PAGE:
Anyway, if you do download the source and compile it, let me know your results.

 

PHP updated – CVE-2012-1823 / CVE-2012-2311

 

A bug in PHP 5 was released, somewhat accidentally (apparently somebody made a reddit post public inadvertently…why people would use these sites for sensitive info is beyond me…anyhoo), and is finally patched by RedHat and derivatives, CentOS, ScientificLinux –

https://rhn.redhat.com/errata/RHSA-2012-0546.html

Ubuntu has also released a patch –

http://www.ubuntu.com/usn/usn-1437-1/

RHEL5&6 would be no longer vulerable to either CVE-2012-1823 or its re-incarnation CVE-2012-2311, as the bug was not correctly patched the first time around.   RedHat claims their fix is complete, I cannot vouch for Ubuntu so don’t blame me if you have to patch it again later.

 

The vulnerability itself was quite old, sneaking into the code 8 years ago and lying undiscovered until recently.  It relies on the use of php-cgi (running PHP as a cgi forked process, not in the more mainstream mod_php mechanism).  One of the many consequences of this bug was source code exposure (via ?-s), and many PHP sites having database username/password information contained in the PHP code, this vulnerability could and will compromise sites where this is the case that remain unpatched.  This is one of the many reasons it is a better idea to use PHP include functionality to provide database/user/password/security connnection info to PHP, and have that included file outside of the http webroot in the first place.  Other possible exploits would be to execute code/upload files on the remote filesystem….scary, nasty stuff!!!!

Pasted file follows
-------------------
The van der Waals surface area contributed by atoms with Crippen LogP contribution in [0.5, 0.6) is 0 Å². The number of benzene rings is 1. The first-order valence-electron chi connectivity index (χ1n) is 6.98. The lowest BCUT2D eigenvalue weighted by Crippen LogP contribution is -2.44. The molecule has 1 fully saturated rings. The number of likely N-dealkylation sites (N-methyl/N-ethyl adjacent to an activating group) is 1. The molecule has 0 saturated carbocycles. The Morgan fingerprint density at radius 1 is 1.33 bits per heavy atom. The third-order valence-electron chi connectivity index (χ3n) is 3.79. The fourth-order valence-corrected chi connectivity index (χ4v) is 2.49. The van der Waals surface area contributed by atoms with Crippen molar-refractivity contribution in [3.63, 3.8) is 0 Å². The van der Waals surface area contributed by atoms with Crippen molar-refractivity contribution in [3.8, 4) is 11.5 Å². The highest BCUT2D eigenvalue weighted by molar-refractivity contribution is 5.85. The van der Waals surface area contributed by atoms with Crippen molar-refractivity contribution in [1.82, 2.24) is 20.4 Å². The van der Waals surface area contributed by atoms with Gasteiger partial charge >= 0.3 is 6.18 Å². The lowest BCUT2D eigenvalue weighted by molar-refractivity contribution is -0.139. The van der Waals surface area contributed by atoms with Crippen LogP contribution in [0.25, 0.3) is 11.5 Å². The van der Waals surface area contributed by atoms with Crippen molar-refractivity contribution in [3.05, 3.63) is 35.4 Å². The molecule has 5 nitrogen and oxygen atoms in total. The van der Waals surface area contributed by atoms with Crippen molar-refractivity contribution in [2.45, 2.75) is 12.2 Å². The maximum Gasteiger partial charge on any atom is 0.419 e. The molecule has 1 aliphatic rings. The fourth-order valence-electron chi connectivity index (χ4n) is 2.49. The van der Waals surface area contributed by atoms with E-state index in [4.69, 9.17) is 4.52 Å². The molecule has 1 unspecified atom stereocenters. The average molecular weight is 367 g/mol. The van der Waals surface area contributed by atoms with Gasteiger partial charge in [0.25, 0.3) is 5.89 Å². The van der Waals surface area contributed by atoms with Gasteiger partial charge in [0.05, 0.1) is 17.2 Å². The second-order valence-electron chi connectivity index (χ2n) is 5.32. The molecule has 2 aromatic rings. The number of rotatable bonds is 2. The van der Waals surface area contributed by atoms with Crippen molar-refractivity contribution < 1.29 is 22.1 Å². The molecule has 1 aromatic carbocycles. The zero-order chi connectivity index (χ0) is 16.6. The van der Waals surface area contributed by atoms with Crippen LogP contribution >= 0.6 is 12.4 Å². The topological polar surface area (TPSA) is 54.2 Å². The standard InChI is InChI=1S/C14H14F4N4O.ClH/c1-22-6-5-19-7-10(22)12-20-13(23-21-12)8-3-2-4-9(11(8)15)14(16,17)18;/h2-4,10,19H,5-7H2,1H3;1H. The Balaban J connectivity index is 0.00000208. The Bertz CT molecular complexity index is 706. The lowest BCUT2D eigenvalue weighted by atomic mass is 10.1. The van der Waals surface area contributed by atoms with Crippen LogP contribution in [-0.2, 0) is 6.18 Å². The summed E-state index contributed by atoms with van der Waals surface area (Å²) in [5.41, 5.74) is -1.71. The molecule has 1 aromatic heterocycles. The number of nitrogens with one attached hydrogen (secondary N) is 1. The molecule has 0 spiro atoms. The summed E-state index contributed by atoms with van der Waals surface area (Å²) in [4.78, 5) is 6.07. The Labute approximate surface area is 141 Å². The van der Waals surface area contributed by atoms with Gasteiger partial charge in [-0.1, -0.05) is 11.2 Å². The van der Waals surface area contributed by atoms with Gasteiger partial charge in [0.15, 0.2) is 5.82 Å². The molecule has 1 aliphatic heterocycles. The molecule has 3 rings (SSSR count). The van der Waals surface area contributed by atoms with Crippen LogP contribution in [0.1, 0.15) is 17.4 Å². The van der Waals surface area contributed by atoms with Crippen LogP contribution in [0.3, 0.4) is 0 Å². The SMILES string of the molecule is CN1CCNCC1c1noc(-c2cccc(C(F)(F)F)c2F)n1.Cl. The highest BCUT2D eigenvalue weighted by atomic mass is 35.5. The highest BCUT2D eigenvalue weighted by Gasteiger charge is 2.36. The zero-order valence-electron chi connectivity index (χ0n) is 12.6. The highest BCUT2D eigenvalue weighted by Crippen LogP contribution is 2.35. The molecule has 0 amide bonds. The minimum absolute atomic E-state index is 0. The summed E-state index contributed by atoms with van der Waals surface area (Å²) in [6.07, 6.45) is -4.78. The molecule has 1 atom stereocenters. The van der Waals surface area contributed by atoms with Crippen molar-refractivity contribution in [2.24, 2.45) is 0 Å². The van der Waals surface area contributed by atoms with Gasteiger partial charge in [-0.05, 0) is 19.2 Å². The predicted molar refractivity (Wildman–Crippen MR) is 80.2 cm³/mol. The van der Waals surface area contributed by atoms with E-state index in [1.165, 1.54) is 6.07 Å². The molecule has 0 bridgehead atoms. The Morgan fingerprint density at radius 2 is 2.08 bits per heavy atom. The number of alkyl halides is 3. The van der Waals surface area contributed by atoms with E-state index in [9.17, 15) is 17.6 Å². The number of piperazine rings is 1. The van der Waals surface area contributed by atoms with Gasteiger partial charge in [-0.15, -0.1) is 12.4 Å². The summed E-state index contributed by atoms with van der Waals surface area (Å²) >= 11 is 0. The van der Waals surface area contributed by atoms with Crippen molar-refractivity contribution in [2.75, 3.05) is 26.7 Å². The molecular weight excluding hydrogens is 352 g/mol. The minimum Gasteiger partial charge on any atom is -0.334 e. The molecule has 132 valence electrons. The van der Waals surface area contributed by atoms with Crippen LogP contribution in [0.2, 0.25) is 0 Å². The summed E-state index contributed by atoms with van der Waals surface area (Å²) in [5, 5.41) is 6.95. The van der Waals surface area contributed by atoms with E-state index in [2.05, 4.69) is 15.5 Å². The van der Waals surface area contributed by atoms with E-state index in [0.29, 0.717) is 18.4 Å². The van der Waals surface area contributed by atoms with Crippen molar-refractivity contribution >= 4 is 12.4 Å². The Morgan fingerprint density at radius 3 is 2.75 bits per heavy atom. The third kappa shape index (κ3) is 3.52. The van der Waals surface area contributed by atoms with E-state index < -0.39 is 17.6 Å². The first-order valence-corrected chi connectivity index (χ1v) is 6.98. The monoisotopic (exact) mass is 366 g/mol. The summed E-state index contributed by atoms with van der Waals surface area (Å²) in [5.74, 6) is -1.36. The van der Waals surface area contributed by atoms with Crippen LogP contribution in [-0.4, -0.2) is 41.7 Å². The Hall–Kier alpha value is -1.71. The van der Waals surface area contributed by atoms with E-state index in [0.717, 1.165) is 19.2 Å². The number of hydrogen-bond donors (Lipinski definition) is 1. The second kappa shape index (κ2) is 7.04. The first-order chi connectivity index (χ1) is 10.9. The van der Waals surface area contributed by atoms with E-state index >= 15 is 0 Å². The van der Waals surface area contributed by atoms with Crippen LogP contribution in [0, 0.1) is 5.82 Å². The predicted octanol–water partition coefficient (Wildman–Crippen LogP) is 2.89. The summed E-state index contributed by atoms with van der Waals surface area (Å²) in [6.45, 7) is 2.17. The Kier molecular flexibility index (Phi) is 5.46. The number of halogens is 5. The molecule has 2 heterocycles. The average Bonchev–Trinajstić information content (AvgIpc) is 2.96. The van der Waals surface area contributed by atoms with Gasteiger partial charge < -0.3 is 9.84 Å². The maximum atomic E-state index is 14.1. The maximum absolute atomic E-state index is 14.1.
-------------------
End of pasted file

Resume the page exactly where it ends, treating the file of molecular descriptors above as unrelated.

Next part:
Even the allmighty Facebook, set for an IPO this week, was vulnerable to this (they were running as a cgi, apparently!!)

The IPO could have been something of a bust had Facebook been hacked a week before it hopes to raise 95$ billion USD.  Who would have seen that one coming?!?!?!?!


 

/bin/false, /sbin/nologin and SSH

It is common knowledge that if on a linux system, a local account is set to /bin/false or /sbin/nologin, that user cannot use SSH, right?

 

Wrong.

 

As one of my clients learned the hard way.  Alerted to the fact his server was blacklisted on a (large!) number of RBLs, we started investigating how and why spam was getting sent from his server.  What we found was that a local user account (listed in /etc/passwd) had been compromised, due to an easy to guess password.

On all the recent Linux distributions I attempted this on, it is possible to connect to the SSH daemon and initiate not a shell, but a TCP port forwarding session. Using /sbin/nologin as a shell only causes the SSH daemon to spawn a shell that closes immediately. So if you tell SSH not to spawn a shell, and use TCP port forwardings instead, you can then exploit the remote host.

Here is how it works.

 

if I create a user with [/bin/false|/sbin/nologin] as a shell, and give him a password. I can then SSH to the machine and forward a local port.